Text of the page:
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What's in a Restaurant Name?

Sometimes I fantasize about opening a restaurant, despite having neither culinary training nor an actual desire to work in—much less own—an eating establishment. Still, I like to imagine what I would serve, how it would look, and what I would call it. For instance, there is a one-room brick former ...

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Prune restaurant


Sometimes I fantasize about opening a restaurant, despite having neither culinary training nor an actual desire to work in—much less own—an eating establishment. Still, I like to imagine what I would serve, how it would look, and what I would call it. For instance, there is a one-room brick former schoolhouse for sale in my small town that a neighbor has pointed out would make a great space for a café. So I started imagining an interior full of old chalkboards, and menus with covers like the old black-and-white composition books. A collection of vintage lunch boxes on the wall. We would serve from-scratch versions of Hostess chocolate cupcakes (the kind with the white icing curlicues). The name? Maybe Lunch. Or Recess.

Gabrielle Hamilton, a New York City chef and writer, describes a similar daydream scenario in her new memoir, Blood, Bones & Butter , which has been getting good reviews (deservedly, in my opinion). Except that Hamilton had the inclination to act on her fantasy, and the talent and skill to back it up. Presented with the opportunity to open a restaurant, she mulls the negatives—that her cooking experience is all with catering companies, not restaurants; that she has no idea how to run a business; that she doesn't have a dime to invest—but ultimately gives in to the "electric hum of 'rightness' that had taken hold" in her gut. She writes, "To imagine that a newly jogged memory about the few dishes and food experiences I had managed to collect at my mother's apron strings would be enough to sustain a restaurant would be naive. And to open a restaurant with nothing more than an idea for a menu, a clean kitchen, and an apt name would have been a certain failure."

Prune, the East Village restaurant she opened in 1999, was not a failure, of course. But the name, I wondered—how did she come up with that? Prunes don't feature on the menu. Even prunes don't want to be called that anymore. Yet somehow the name seems right, from what I know of the restaurant (though I haven't eaten there).

I read on the restaurant website that Prune was Hamilton's childhood nickname, but I contacted her publicist to find out more. Hamilton replied by email, " 'Prune' was indeed my childhood nickname, though I am not sure why! I called my restaurant 'Prune' because it referred back to the time of my childhood and the way we ate then—simply, quite well, with the enormous influence of my French mother, whose routine habit involved the garden, the farm, the use of the whole animal, and so on."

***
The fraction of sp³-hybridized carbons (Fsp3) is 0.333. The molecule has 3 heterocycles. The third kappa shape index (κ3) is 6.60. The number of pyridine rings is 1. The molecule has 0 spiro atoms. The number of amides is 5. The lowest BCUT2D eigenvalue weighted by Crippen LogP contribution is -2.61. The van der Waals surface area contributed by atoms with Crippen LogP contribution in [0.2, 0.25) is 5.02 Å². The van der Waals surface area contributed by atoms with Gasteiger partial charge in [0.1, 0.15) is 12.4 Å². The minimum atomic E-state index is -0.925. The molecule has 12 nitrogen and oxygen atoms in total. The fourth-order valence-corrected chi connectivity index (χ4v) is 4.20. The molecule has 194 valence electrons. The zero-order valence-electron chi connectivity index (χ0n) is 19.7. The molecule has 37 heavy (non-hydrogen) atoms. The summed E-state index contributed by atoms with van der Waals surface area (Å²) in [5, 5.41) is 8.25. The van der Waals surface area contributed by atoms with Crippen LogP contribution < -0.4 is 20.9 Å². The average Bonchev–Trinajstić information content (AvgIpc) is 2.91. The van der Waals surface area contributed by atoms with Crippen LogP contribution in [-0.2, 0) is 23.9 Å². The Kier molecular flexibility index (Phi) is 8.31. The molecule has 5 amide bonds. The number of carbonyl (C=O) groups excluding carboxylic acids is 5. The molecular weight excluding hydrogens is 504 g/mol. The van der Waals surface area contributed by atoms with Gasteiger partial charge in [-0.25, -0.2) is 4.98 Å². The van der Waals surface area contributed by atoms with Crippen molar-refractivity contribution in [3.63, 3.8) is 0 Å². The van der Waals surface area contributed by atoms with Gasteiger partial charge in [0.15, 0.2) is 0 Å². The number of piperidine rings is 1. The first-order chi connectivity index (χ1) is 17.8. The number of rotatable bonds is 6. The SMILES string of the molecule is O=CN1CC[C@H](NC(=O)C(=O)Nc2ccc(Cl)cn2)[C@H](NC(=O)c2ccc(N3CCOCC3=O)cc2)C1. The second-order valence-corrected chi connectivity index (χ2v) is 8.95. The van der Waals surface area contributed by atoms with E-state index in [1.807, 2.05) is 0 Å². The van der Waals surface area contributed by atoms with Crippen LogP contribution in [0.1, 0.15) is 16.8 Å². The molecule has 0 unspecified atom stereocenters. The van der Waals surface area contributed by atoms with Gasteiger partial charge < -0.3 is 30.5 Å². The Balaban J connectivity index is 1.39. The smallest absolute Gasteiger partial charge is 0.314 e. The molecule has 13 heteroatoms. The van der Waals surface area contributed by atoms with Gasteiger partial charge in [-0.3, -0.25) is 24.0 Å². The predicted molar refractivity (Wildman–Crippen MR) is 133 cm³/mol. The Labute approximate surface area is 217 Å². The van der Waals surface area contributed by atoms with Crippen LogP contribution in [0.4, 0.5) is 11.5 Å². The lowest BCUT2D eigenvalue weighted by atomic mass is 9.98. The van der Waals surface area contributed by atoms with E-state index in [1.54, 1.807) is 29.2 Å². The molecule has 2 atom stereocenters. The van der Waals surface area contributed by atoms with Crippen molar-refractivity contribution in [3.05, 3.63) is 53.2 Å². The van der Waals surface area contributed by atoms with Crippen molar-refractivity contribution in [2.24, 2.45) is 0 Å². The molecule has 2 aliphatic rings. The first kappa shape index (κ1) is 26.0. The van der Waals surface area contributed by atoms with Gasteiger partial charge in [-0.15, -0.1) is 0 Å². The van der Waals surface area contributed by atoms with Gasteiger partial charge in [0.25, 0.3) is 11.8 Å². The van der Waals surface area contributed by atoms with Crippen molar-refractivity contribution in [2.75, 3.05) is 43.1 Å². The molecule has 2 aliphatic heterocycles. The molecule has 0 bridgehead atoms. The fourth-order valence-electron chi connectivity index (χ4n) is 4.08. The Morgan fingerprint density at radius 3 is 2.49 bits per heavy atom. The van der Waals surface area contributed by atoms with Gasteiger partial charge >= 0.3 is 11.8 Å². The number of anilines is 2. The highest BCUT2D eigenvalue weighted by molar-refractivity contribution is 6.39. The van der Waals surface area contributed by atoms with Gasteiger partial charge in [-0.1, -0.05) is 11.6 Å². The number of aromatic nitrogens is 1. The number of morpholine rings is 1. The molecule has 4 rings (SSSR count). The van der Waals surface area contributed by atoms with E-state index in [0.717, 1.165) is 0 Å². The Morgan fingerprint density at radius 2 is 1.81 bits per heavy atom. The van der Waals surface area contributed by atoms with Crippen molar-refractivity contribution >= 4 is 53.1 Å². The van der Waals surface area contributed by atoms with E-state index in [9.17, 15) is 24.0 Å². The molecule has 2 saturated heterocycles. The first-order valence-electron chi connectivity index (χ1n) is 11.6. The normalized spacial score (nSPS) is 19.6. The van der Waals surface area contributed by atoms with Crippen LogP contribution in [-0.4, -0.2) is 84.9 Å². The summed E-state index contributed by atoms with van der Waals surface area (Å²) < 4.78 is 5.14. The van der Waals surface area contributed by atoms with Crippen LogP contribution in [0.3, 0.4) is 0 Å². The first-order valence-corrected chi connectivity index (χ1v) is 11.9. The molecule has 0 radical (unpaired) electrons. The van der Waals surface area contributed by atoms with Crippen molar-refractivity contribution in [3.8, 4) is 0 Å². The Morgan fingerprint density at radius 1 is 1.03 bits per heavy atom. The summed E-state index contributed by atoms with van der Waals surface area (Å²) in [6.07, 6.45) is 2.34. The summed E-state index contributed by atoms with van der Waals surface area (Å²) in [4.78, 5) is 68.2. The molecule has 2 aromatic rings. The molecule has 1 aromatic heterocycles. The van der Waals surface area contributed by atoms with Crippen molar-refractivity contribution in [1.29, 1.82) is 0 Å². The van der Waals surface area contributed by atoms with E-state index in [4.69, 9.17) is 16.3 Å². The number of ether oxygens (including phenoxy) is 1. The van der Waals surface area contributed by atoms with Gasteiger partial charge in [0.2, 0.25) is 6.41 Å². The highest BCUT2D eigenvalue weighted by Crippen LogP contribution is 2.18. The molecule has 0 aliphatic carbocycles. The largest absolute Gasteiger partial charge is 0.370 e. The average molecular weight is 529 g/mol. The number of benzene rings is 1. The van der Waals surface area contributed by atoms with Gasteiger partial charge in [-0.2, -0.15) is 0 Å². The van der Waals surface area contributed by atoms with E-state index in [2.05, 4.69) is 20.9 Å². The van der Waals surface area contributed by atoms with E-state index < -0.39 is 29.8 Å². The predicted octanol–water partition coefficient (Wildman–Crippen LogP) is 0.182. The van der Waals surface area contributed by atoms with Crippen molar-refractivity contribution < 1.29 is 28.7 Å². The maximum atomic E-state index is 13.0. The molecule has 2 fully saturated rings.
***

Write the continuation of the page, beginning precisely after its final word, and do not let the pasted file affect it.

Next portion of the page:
There are many paths to restaurant ownership, and these days one of them is doing well on a cooking challenge TV show. Mike Isabella, a runner-up on the latest season of Top Chef, is about to open his first restaurant, in Washington, D.C. Like Hamilton, the name he chose has personal significance. " Graffiato is Italian for scratched or etched," he explained in an email. "Roman soldiers used to use their swords and knives to carve on walls. It was the original form of graffiti, art and expression. For me, graffiti, artwork and tattoos are an expression, just as food is an expression. Graffiato is my expression of food—it's my interpretation of the evolution of traditional Italian food I enjoyed as a kid to the modern Italian-inspired food I now create as a professional chef."

It's hard to say what makes a successful restaurant name, but I think being memorable helps. When Yassmin Sarmadi opened a restaurant in L.A.'s newly hip downtown arts district two and a half years ago, she wanted a name that would be "playful and thought-provoking," she says. The restaurant, in a once-industrial neighborhood, is in a former National Biscuit Company (Nabisco) warehouse built in 1925, with the original loading bays, brick floors and steel columns. She named it Church & State. "We are actually a very traditional French bistro, but I didn't want a traditional French name. I wanted an American name. But the French were the first to separate church and state, so there was still a tie."

An evocative name can also go a long way. The French Laundry, Thomas Keller's acclaimed restaurant in California's Napa Valley, comes from the former use of the building (and was even used as the name of a previous restaurant on the site), but he was wise to keep the name. Without knowing anything else about the place, you can imagine the food and the vibe—fresh, classic, French, luxurious but not precious.

I like restaurant names that are clever but not gimmicky. One of my favorites is for a neighborhood place near where I live, in the Adirondack Mountains. It's located in the town of Minerva and is called The Owl at Twilight, a reference to the mythological symbol of the Roman goddess Minerva.

Then there are names that make you cringe. There are a lot of reasons I wouldn't want to eat at a Hooters, and the name embodies all of them. At least it tells you exactly what you're in for.

What's your favorite restaurant name?
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About Lisa Bramen
Lisa Bramen

Lisa Bramen was a frequent contributor to Smithsonian.com's Food and Think blog. She is based in northern New York and is also an associate editor at Adirondack Life magazine.

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